We do not shoot demonstrators on our streets. Nor do we find it helpful in today's difficult times in the Middle East that The Independent, alone so far as we are aware, publishes stories to the effect that we do.

Free and independent comment and debate on current events is corrupted if the events themselves are incorrectly reported. A failure of objectivity on the part of your reporters does your newspaper, your readers and others a disservice and subverts the purpose of a free press.

Mohammed bin Nawaf Al Saud

Ambassador, Royal Embassy of Saudi Arabia, London W1

Stop moving the police around

Much is made of the value of community policing and the visible benefit of coppers on the beat, but this is undermined by a conflicting policy of the Metropolitan Police Authority: the desire to give police professionals a varied career, covering different aspects of law enforcement.

This has resulted in a pattern of station inspectors departing after two years, taking with them their hard-earned knowledge of the local geography, villains, residents, employers etc. The replacement inspector is always keen to learn but his or her predecessor's experience has evaporated overnight.

As the chairs of voluntary local committees in central London which liaise with the police on crime prevention, we suggest that the primary police function of providing law and order is badly compromised in the attempt to offer police officers an interesting and varied career.

Roger Baresel

Chelsea Sector Working Group

Annie Redmile

Kensington Sector Working Group, London SW7

The origins of autism

Jeremy Laurance writes (9 November): "Autism may begin in the womb". He goes on: "Scientists have found that boys with autism have larger than average brains with more neurons in the prefrontal cortex, the part linked to social relationships and communication. Neurons in almost all brain areas are generated before birth. If confirmed, this makes it less likely that environmental factors after birth, such as vaccination, could be implicated in autism".

However, nature and nurture often have to come together to provide a health outcome, as in the recent case of a scientist, investigating psychopaths who were found to have an abnormal brain formation, who then discovered that he also had the same abnormality, but was not a psychopath. It was discovered that the psychopaths had had very dysfunctional childhoods (which he had not).

Penny Joseph

Shoreham-by-Sea, West Sussex

Europe kept busy at home

Yugo Kovach (letter, 9 November) is surprised that our politicians support a US "globalisation agenda, which favours an ever-expanding EU".

Our political and media classes are overwhelmingly oriented towards Washington rather than Europe. When the last major expansion was being considered, Tony Blair was a prominent advocate of enlargement instead of consolidation. Many suspected this was partly about ensuring that a fragmented EU could not become a significant force to balance the power of the US.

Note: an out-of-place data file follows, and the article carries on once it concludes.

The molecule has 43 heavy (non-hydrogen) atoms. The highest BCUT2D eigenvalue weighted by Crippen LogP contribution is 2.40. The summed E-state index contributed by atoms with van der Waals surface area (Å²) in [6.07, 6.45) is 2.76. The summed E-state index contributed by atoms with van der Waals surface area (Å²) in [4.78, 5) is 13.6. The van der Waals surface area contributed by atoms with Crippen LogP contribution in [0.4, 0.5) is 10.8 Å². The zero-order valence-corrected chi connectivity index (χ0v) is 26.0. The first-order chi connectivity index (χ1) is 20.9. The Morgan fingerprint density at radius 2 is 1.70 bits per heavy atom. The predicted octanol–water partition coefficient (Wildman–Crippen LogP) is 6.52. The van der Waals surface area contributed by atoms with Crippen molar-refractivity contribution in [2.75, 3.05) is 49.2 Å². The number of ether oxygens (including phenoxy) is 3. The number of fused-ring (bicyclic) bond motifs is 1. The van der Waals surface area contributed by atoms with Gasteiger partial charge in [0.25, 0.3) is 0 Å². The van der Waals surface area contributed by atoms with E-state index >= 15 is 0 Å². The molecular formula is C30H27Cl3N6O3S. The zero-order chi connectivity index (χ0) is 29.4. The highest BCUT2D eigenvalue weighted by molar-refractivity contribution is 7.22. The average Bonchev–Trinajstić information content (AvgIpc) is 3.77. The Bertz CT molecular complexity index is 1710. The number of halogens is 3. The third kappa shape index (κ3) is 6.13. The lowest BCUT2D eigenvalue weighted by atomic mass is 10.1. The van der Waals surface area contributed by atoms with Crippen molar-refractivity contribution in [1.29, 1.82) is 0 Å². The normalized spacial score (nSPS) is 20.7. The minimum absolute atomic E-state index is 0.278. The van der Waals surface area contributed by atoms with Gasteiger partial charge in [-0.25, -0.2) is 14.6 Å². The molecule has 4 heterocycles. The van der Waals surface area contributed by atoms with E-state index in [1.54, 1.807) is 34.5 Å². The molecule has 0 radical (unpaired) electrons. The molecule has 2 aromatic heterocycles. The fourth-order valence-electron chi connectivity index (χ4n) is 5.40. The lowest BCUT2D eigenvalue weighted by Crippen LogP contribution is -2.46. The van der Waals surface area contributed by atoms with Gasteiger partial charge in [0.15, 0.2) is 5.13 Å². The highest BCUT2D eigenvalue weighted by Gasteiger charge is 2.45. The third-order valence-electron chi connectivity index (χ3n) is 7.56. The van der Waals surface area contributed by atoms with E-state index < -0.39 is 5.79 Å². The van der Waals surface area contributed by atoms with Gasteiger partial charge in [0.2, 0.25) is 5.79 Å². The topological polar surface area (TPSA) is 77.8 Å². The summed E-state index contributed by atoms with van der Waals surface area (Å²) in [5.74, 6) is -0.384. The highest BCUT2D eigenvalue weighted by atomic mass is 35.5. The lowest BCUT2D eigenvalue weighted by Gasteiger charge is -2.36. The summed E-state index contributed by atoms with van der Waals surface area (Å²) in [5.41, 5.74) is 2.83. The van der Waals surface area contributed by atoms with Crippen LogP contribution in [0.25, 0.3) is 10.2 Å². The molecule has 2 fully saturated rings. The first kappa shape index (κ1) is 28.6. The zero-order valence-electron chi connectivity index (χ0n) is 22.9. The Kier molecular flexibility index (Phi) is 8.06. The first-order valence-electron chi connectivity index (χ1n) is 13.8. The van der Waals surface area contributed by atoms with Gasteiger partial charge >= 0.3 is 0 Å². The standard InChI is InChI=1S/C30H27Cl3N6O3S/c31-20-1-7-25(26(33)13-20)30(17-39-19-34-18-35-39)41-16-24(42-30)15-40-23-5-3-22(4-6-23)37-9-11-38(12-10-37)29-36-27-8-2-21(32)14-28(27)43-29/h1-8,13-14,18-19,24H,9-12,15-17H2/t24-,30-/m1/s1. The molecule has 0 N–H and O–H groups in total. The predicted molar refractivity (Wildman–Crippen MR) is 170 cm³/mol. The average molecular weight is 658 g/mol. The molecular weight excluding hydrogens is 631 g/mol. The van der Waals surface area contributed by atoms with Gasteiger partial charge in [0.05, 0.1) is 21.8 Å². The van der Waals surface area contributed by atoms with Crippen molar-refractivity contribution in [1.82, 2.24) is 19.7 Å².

As long as the EU is struggling to integrate new member states, it will not be able to engage properly with global politics. Cui bono?

Chris Webster

Abergavenny

After poppies, more wars

One can only be ashamed that our government is minded now to join in the dilution of the global ban on cluster bombs (report, 9 November). I imagine that not a single cabinet member (save possibly the international development minister) has met a child mutilated by one of these weapons, nor yet a family that has lost a child in this way.

As David Cameron and his colleagues stood before the Cenotaph last Sunday morning, sporting their poppies and laying their wreaths, we were left wondering whether they are there purely for conventional reasons, a kind of fashion statement, or whether they really care deeply about the obscenity of war and about the children likely to be killed or maimed by cluster bombs in future.

David McDowall

Richmond, Surrey

It seems to me that the release of the video game Call of Duty: Modern Warfare 3 says a lot about mixed-up thinking in modern Britain.

While we berate the world football authorities for forbidding our footballers to wear poppies, young men hit the shops in a bid to recreate the horror of war in their own bedrooms.

This and other similar activities which glorify military combat, such as paintballing, show that for all our poppy-wearing our progress towards peace is shockingly minimal.

Paul Severn

Milton Keynes

At last, praise for a banker

I am eternally grateful to the "old-fashioned" bank manager who saved my life.

He helped me switch from an endowment mortgage at 10 per cent (what happened to them?) to a repayment loan at just over 6 per cent. He said that because of my age I would need a medical for life insurance purposes. The check-up revealed a congenital heart valve defect. The surgeon said before my operation: "You must have this or you will be dead in two years."

The only downside: my insurance premium was expensive.

Clive Goozee

Bournemouth

Teaser

You report that there are "plans to honour the first stripper to appear in London with a blue plaque" (14 November). Could you explain what exactly she did with the blue plaque?

Gordon Elliot

Burford, Oxfordshire